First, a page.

If you develop parallel programs using OpenMP technology you need to get acquainted with VivaMP tool. It will help you make development of OpenMP-solutions much simpler and quicker.


Popular related articles
PVS-Studio ROI

Date: Jan 30 2019

Author: Andrey Karpov

Occasionally, we're asked a question, what monetary value the company will receive from using PVS-Studio. We decided to draw up a response in the form of an article and provide tables, which will sho…
Technologies used in the PVS-Studio code analyzer for finding bugs and potential vulnerabilities

Date: Nov 21 2018

Author: Andrey Karpov

A brief description of technologies used in the PVS-Studio tool, which let us effectively detect a large number of error patterns and potential vulnerabilities. The article describes the implementati…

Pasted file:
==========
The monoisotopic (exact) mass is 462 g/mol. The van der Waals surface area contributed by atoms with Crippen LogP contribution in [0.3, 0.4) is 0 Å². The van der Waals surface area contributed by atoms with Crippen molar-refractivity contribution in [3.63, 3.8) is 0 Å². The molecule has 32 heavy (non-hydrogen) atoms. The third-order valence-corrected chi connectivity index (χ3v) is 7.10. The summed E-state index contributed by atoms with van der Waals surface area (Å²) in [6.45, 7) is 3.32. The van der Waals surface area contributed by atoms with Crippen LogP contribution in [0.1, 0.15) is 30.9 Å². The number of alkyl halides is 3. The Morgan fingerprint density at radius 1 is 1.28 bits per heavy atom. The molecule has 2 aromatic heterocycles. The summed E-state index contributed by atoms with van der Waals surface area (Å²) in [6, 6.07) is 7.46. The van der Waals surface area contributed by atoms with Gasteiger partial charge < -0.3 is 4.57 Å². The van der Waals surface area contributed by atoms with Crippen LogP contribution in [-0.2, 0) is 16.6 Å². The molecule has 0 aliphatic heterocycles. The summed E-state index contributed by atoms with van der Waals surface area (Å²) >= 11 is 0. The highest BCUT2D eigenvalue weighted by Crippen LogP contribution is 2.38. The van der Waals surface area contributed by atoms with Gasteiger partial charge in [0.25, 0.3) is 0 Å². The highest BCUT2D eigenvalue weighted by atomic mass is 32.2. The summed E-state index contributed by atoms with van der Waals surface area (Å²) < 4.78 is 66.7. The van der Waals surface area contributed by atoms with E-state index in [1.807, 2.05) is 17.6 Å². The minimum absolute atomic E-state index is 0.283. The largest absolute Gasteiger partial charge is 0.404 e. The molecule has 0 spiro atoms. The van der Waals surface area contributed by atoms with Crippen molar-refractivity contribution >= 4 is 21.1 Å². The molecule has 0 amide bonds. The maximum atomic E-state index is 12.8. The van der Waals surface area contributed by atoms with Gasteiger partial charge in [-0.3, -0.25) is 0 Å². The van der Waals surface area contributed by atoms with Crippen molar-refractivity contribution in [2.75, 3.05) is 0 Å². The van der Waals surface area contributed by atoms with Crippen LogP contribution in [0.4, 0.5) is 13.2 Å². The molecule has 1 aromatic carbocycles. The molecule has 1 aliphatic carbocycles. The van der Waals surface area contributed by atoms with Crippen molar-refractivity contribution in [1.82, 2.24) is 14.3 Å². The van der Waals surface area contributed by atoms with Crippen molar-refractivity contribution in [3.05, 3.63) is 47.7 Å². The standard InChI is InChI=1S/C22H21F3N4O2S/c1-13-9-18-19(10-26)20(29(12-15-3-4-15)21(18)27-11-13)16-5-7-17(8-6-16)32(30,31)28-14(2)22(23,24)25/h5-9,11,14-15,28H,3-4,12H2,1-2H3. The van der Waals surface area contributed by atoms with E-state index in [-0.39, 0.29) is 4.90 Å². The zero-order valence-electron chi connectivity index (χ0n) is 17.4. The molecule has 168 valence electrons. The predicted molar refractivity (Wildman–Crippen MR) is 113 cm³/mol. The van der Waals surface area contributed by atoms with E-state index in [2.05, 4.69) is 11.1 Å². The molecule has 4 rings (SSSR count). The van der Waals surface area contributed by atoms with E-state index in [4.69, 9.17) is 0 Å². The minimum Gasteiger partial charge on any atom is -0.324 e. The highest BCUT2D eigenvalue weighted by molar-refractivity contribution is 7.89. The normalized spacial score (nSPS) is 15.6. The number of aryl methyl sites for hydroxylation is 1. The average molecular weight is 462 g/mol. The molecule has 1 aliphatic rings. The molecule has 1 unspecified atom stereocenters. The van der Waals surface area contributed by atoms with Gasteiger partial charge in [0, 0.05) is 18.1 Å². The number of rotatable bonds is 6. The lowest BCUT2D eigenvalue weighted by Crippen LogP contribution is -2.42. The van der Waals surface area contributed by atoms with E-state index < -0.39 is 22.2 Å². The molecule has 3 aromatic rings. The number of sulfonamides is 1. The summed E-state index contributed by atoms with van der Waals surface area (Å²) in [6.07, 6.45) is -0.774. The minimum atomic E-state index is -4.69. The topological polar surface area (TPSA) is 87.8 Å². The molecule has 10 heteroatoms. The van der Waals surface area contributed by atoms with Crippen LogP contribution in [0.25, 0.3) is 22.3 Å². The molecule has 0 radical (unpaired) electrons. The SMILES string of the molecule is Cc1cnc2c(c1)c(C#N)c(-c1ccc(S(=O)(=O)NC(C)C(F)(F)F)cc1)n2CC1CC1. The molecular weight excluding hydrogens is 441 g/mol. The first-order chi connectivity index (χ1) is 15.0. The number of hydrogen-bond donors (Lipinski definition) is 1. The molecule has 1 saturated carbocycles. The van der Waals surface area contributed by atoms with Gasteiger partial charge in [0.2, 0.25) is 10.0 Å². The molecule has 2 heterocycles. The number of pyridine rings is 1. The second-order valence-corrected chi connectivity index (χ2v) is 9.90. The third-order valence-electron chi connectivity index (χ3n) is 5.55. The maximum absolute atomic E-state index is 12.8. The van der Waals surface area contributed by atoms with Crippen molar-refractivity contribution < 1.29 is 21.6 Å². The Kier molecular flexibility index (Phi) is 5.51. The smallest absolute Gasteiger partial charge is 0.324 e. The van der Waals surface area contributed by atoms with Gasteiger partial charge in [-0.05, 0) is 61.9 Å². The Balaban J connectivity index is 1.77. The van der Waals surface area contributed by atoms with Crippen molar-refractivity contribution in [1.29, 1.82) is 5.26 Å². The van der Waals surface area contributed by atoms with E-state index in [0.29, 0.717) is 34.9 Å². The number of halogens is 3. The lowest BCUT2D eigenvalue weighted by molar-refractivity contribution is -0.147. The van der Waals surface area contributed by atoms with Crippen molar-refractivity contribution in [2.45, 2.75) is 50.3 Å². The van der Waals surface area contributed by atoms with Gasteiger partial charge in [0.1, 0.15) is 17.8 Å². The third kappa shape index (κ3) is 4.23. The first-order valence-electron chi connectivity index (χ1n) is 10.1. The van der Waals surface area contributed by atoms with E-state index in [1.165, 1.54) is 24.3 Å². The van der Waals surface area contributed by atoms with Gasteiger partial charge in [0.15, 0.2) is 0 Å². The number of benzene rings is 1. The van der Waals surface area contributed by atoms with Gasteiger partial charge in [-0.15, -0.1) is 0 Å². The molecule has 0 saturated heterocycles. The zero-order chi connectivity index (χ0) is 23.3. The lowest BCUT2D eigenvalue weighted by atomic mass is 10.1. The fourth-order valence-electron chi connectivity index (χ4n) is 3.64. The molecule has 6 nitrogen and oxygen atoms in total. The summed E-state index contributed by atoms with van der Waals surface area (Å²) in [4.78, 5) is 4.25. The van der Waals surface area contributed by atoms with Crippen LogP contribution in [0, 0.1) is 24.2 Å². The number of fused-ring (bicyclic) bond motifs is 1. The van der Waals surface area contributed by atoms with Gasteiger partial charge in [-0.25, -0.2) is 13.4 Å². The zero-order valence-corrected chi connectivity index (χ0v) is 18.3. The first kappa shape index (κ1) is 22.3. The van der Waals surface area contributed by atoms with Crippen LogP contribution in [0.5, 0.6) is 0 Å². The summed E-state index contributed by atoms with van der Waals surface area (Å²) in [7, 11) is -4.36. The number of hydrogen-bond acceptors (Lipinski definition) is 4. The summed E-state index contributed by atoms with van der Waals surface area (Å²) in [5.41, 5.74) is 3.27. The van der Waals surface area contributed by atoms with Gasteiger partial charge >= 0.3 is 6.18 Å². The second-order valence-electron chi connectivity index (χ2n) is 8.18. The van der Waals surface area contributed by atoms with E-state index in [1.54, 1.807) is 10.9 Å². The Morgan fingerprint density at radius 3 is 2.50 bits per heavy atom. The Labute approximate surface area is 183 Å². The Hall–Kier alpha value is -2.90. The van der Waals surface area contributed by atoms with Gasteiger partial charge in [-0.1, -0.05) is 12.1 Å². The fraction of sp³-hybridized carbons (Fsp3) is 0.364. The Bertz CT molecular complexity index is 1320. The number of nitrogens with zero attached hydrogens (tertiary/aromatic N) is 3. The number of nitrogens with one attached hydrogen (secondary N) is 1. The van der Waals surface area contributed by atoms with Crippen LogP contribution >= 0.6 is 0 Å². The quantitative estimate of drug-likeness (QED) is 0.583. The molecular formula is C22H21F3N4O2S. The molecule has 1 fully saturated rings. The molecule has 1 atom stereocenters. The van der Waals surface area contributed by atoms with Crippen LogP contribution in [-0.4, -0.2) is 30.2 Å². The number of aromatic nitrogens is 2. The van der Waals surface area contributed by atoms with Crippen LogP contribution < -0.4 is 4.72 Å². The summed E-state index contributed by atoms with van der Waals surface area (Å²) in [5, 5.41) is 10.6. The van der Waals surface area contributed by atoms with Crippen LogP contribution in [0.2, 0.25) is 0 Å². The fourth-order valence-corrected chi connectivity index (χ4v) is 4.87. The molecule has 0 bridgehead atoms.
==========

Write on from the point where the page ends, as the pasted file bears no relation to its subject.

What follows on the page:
Static analysis as part of the development process in Unreal Engine

Date: Jun 27 2017

Author: Andrey Karpov

Unreal Engine continues to develop as new code is added and previously written code is changed. What is the inevitable consequence of ongoing development in a project? The emergence of new bugs in th…
The Last Line Effect

Date: May 31 2014

Author: Andrey Karpov

I have studied many errors caused by the use of the Copy-Paste method, and can assure you that programmers most often tend to make mistakes in the last fragment of a homogeneous code block. I have ne…
How PVS-Studio Proved to Be More Attentive Than Three and a Half Programmers

Date: Oct 22 2018

Author: Andrey Karpov

Just like other static analyzers, PVS-Studio often produces false positives. What you are about to read is a short story where I'll tell you how PVS-Studio proved, just one more time, to be more atte…
Appreciate Static Code Analysis!